Activists in Reno Work to Get the Green Vote Out

Activist groups and community members recently marched from downtown Reno to the Washoe County Public Library as an initiative to encourage people to vote. As Julie Johnson reports, participants also rallied for environmental causes being voted on in ballot questions.

Participants sing and wave blue signs as part of efforts to get people to vote, as early voting is underway in Reno. Photo by Julie Johnson for the Reynolds Sandbox

In the 2014 midterm elections, only 29.3 percent of eligible voters in Nevada are reported to have voted, placing Nevada 47th in the country according to nonprofit vote.com.

Nevada is considered a critical swing state in the 2018 midterm elections, with many key races and ballot questions being voted upon. At the state level, it could be the first state with an all female legislature in the nation’s history. At the national level, Nevada could contribute to a majority Democratic senate, with a Republican incumbent Dean Heller facing re-election in a state which Hillary Clinton carried in 2016.

Some of the groups involved in the recent “March to the Polls” were Organizing for Action (OFA), One Source Network (OSN), Clean Air Moms for Action, Battle Born Feminists and Moms Against Gun Violence.

Midterm candidates were in attendance as well, including Kalie Work running for Washoe County Recorder, Democrat Clint Knoble running for Congress, Chip Evans for Washoe County Assessor, and Democratic Senate candidate Jackie Rosen.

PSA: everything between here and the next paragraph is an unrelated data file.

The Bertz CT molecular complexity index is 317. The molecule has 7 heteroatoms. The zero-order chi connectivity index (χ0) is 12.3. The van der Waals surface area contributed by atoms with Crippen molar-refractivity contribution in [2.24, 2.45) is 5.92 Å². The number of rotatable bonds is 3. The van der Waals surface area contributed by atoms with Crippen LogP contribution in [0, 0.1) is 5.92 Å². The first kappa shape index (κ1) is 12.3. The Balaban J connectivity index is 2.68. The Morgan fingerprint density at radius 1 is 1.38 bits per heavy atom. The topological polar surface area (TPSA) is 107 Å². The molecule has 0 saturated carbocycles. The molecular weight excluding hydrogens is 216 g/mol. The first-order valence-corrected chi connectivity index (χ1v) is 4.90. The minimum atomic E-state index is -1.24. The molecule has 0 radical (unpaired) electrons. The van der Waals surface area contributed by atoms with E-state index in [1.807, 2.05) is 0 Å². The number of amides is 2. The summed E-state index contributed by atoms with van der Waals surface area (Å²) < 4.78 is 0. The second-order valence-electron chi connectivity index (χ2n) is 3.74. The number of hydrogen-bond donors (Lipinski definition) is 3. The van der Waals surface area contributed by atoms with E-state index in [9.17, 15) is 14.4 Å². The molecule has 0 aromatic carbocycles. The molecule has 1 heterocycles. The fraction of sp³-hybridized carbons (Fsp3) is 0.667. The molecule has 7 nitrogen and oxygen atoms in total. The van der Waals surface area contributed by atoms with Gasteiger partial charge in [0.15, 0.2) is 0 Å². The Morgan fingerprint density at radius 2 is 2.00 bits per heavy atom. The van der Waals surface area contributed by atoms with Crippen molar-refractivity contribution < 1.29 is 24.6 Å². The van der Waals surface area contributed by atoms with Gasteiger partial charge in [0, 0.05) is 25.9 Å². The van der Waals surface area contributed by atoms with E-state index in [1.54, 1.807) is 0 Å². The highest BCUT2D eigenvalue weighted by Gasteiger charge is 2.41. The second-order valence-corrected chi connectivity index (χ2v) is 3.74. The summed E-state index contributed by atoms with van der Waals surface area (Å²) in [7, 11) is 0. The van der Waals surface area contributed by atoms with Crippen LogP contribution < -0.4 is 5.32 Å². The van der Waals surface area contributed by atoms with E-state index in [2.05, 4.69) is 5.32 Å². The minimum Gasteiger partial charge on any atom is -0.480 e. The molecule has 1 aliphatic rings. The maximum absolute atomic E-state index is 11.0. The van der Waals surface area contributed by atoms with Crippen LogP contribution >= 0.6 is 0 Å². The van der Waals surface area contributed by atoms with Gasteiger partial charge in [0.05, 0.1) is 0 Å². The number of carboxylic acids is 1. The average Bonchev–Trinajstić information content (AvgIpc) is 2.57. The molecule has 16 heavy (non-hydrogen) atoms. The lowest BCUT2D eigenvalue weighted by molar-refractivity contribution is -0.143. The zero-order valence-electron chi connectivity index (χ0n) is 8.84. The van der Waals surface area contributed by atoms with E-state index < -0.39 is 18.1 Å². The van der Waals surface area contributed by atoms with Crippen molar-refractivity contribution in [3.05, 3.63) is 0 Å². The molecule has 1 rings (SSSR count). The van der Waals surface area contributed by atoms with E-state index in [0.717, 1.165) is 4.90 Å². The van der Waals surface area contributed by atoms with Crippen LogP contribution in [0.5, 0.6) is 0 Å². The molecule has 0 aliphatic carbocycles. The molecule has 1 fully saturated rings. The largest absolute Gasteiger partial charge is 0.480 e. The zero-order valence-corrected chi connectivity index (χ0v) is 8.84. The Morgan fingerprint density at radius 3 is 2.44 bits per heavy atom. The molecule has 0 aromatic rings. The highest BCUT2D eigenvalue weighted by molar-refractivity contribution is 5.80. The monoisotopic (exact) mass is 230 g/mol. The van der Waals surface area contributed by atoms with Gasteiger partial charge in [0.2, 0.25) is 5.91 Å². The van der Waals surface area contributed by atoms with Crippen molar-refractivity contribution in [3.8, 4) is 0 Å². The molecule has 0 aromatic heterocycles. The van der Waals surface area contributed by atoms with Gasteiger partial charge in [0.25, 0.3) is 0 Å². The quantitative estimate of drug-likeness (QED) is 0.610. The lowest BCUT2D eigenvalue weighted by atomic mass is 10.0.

One Source Network director, Jennifer Ann, said she wants to empower young people to go out and vote. Her company, One Source Network, promotes initiatives to protect the planet.

“A lot of times people think that their vote won’t make a difference. If you look at some of the results from previous elections that have happened across the country some of them have come down to 3–4. Your vote could make the difference. Take the 5 minutes to go down and vote, and be proud to be an American.” — Jennifer Ann.

“The strength of our democracy is dependent upon how many people turn out and vote. I think it is imperative for anyone that can vote, does vote. If people don’t vote things stay the same. If you are unhappy with where things are go out and vote.” — a member of OFA said.

“We have some major problems in our current American politics. We have got to change and unify this country and get healthcare taken care of, we need to get women’s rights voters out.” — Ann Owen from the group Battle Born Feminists.

As many participants noted, a high voter turnout rate from either political party could be the deciding factor in Nevada, and in turn that could impact the entire country.

More photos from event below:

Photography and Reporting by Julie Johnson and Lucia Starbuck shared with the Reynolds Sandbox